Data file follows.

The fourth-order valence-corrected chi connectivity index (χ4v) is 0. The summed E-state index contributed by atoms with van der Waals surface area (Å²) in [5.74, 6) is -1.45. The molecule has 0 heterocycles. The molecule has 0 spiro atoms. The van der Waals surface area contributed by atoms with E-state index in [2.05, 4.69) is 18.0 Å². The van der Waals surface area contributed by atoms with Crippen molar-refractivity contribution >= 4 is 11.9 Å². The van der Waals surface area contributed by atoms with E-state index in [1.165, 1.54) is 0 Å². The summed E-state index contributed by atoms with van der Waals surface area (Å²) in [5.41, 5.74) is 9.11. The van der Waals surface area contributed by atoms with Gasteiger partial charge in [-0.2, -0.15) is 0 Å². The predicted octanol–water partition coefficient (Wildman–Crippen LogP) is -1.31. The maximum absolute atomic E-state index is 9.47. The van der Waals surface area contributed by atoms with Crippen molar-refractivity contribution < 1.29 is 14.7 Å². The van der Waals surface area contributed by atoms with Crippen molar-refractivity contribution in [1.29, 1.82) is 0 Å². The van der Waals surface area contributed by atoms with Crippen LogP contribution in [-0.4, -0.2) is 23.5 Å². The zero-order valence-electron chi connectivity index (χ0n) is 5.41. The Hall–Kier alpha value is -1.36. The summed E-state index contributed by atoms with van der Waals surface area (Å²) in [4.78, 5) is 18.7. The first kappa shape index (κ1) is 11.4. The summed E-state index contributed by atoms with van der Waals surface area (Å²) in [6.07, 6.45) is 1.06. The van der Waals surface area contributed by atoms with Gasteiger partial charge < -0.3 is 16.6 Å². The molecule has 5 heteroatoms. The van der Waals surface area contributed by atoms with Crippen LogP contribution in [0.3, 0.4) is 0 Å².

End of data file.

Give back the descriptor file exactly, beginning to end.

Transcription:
The fourth-order valence-corrected chi connectivity index (χ4v) is 0. The summed E-state index contributed by atoms with van der Waals surface area (Å²) in [5.74, 6) is -1.45. The molecule has 0 heterocycles. The molecule has 0 spiro atoms. The van der Waals surface area contributed by atoms with E-state index in [2.05, 4.69) is 18.0 Å². The van der Waals surface area contributed by atoms with Crippen molar-refractivity contribution >= 4 is 11.9 Å². The van der Waals surface area contributed by atoms with E-state index in [1.165, 1.54) is 0 Å². The summed E-state index contributed by atoms with van der Waals surface area (Å²) in [5.41, 5.74) is 9.11. The van der Waals surface area contributed by atoms with Gasteiger partial charge in [-0.2, -0.15) is 0 Å². The predicted octanol–water partition coefficient (Wildman–Crippen LogP) is -1.31. The maximum absolute atomic E-state index is 9.47. The van der Waals surface area contributed by atoms with Crippen molar-refractivity contribution < 1.29 is 14.7 Å². The van der Waals surface area contributed by atoms with Crippen molar-refractivity contribution in [1.29, 1.82) is 0 Å². The van der Waals surface area contributed by atoms with Crippen LogP contribution in [-0.4, -0.2) is 23.5 Å². The zero-order valence-electron chi connectivity index (χ0n) is 5.41. The Hall–Kier alpha value is -1.36. The summed E-state index contributed by atoms with van der Waals surface area (Å²) in [4.78, 5) is 18.7. The first kappa shape index (κ1) is 11.4. The summed E-state index contributed by atoms with van der Waals surface area (Å²) in [6.07, 6.45) is 1.06. The van der Waals surface area contributed by atoms with Gasteiger partial charge < -0.3 is 16.6 Å². The molecule has 5 heteroatoms. The van der Waals surface area contributed by atoms with Crippen LogP contribution in [0.3, 0.4) is 0 Å².